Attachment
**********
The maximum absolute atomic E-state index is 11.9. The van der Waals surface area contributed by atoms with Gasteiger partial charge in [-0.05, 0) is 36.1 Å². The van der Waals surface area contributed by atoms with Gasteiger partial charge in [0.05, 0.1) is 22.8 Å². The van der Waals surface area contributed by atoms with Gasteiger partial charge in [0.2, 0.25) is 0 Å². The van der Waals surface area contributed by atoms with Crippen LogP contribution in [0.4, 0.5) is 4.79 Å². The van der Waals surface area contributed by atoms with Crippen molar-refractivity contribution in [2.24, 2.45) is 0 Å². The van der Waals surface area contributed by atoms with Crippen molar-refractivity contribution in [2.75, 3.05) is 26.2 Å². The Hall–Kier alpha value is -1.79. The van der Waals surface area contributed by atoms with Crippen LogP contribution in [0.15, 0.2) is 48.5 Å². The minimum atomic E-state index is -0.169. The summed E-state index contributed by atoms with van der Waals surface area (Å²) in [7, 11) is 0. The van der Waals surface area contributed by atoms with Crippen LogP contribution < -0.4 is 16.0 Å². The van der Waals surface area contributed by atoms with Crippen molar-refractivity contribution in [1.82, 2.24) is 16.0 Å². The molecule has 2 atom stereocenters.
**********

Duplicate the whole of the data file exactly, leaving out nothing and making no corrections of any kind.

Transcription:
The maximum absolute atomic E-state index is 11.9. The van der Waals surface area contributed by atoms with Gasteiger partial charge in [-0.05, 0) is 36.1 Å². The van der Waals surface area contributed by atoms with Gasteiger partial charge in [0.05, 0.1) is 22.8 Å². The van der Waals surface area contributed by atoms with Gasteiger partial charge in [0.2, 0.25) is 0 Å². The van der Waals surface area contributed by atoms with Crippen LogP contribution in [0.4, 0.5) is 4.79 Å². The van der Waals surface area contributed by atoms with Crippen molar-refractivity contribution in [2.24, 2.45) is 0 Å². The van der Waals surface area contributed by atoms with Crippen molar-refractivity contribution in [2.75, 3.05) is 26.2 Å². The Hall–Kier alpha value is -1.79. The van der Waals surface area contributed by atoms with Crippen LogP contribution in [0.15, 0.2) is 48.5 Å². The minimum atomic E-state index is -0.169. The summed E-state index contributed by atoms with van der Waals surface area (Å²) in [7, 11) is 0. The van der Waals surface area contributed by atoms with Crippen LogP contribution < -0.4 is 16.0 Å². The van der Waals surface area contributed by atoms with Crippen molar-refractivity contribution in [1.82, 2.24) is 16.0 Å². The molecule has 2 atom stereocenters.